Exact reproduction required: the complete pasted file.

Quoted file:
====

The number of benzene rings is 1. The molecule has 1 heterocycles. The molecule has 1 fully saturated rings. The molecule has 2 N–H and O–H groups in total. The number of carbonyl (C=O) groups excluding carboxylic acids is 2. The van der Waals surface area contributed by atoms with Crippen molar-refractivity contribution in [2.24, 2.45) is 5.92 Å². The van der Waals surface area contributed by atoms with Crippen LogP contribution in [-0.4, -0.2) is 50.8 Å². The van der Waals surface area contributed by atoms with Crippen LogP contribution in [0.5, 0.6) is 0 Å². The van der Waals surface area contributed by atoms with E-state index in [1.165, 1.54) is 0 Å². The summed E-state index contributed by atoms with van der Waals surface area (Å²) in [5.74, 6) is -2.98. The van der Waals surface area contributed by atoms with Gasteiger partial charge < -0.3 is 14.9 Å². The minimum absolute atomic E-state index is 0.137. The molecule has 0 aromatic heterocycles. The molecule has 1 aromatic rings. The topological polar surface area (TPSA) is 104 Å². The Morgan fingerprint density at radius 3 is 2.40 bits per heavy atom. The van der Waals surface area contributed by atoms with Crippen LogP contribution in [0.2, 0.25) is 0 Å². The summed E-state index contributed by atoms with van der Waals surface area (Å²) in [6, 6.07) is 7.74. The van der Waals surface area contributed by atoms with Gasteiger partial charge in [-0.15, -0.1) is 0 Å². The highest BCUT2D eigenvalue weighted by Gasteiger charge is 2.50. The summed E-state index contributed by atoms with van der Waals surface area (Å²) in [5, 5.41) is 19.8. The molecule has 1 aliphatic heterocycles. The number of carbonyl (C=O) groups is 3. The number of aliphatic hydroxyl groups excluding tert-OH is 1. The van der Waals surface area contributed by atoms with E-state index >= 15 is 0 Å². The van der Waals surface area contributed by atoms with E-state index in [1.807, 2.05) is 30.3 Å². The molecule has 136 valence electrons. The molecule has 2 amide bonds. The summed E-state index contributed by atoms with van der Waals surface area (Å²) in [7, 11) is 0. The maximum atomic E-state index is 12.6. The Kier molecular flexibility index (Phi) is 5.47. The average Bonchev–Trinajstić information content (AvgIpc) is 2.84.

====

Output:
The number of benzene rings is 1. The molecule has 1 heterocycles. The molecule has 1 fully saturated rings. The molecule has 2 N–H and O–H groups in total. The number of carbonyl (C=O) groups excluding carboxylic acids is 2. The van der Waals surface area contributed by atoms with Crippen molar-refractivity contribution in [2.24, 2.45) is 5.92 Å². The van der Waals surface area contributed by atoms with Crippen LogP contribution in [-0.4, -0.2) is 50.8 Å². The van der Waals surface area contributed by atoms with Crippen LogP contribution in [0.5, 0.6) is 0 Å². The van der Waals surface area contributed by atoms with E-state index in [1.165, 1.54) is 0 Å². The summed E-state index contributed by atoms with van der Waals surface area (Å²) in [5.74, 6) is -2.98. The van der Waals surface area contributed by atoms with Gasteiger partial charge < -0.3 is 14.9 Å². The minimum absolute atomic E-state index is 0.137. The molecule has 0 aromatic heterocycles. The molecule has 1 aromatic rings. The topological polar surface area (TPSA) is 104 Å². The Morgan fingerprint density at radius 3 is 2.40 bits per heavy atom. The van der Waals surface area contributed by atoms with Crippen LogP contribution in [0.2, 0.25) is 0 Å². The summed E-state index contributed by atoms with van der Waals surface area (Å²) in [6, 6.07) is 7.74. The van der Waals surface area contributed by atoms with Gasteiger partial charge in [-0.15, -0.1) is 0 Å². The highest BCUT2D eigenvalue weighted by Gasteiger charge is 2.50. The summed E-state index contributed by atoms with van der Waals surface area (Å²) in [5, 5.41) is 19.8. The molecule has 1 aliphatic heterocycles. The number of carbonyl (C=O) groups is 3. The number of aliphatic hydroxyl groups excluding tert-OH is 1. The van der Waals surface area contributed by atoms with E-state index >= 15 is 0 Å². The van der Waals surface area contributed by atoms with E-state index in [1.807, 2.05) is 30.3 Å². The molecule has 136 valence electrons. The molecule has 2 amide bonds. The summed E-state index contributed by atoms with van der Waals surface area (Å²) in [7, 11) is 0. The maximum atomic E-state index is 12.6. The Kier molecular flexibility index (Phi) is 5.47. The average Bonchev–Trinajstić information content (AvgIpc) is 2.84.